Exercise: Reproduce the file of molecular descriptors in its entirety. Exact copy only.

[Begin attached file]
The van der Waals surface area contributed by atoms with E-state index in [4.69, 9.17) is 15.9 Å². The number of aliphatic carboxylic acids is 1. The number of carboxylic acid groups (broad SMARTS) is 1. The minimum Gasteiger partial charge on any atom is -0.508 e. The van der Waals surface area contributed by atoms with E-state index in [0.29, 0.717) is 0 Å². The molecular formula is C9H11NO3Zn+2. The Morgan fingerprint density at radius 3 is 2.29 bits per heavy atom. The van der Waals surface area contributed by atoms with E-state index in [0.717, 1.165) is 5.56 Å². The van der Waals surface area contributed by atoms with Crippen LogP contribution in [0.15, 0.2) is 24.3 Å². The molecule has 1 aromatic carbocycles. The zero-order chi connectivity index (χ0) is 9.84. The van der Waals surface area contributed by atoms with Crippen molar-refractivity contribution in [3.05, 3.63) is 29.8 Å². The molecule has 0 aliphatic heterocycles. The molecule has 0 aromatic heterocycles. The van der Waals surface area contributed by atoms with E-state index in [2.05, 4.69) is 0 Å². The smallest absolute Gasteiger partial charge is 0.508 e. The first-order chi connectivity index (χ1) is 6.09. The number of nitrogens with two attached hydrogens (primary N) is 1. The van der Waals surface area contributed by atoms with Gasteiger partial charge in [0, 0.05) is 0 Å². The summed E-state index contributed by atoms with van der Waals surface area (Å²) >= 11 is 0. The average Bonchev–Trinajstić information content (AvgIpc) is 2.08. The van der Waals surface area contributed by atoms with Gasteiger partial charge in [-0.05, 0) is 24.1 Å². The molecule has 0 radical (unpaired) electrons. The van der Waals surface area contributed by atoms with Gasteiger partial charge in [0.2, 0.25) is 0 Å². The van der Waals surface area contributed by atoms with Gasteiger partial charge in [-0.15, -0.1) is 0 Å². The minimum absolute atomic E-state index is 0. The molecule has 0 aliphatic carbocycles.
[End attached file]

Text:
The van der Waals surface area contributed by atoms with E-state index in [4.69, 9.17) is 15.9 Å². The number of aliphatic carboxylic acids is 1. The number of carboxylic acid groups (broad SMARTS) is 1. The minimum Gasteiger partial charge on any atom is -0.508 e. The van der Waals surface area contributed by atoms with E-state index in [0.29, 0.717) is 0 Å². The molecular formula is C9H11NO3Zn+2. The Morgan fingerprint density at radius 3 is 2.29 bits per heavy atom. The van der Waals surface area contributed by atoms with E-state index in [0.717, 1.165) is 5.56 Å². The van der Waals surface area contributed by atoms with Crippen LogP contribution in [0.15, 0.2) is 24.3 Å². The molecule has 1 aromatic carbocycles. The zero-order chi connectivity index (χ0) is 9.84. The van der Waals surface area contributed by atoms with Crippen molar-refractivity contribution in [3.05, 3.63) is 29.8 Å². The molecule has 0 aliphatic heterocycles. The molecule has 0 aromatic heterocycles. The van der Waals surface area contributed by atoms with E-state index in [2.05, 4.69) is 0 Å². The smallest absolute Gasteiger partial charge is 0.508 e. The first-order chi connectivity index (χ1) is 6.09. The number of nitrogens with two attached hydrogens (primary N) is 1. The van der Waals surface area contributed by atoms with Gasteiger partial charge in [0, 0.05) is 0 Å². The summed E-state index contributed by atoms with van der Waals surface area (Å²) >= 11 is 0. The average Bonchev–Trinajstić information content (AvgIpc) is 2.08. The van der Waals surface area contributed by atoms with Gasteiger partial charge in [-0.05, 0) is 24.1 Å². The molecule has 0 radical (unpaired) electrons. The van der Waals surface area contributed by atoms with Gasteiger partial charge in [0.2, 0.25) is 0 Å². The van der Waals surface area contributed by atoms with Gasteiger partial charge in [-0.15, -0.1) is 0 Å². The minimum absolute atomic E-state index is 0. The molecule has 0 aliphatic carbocycles.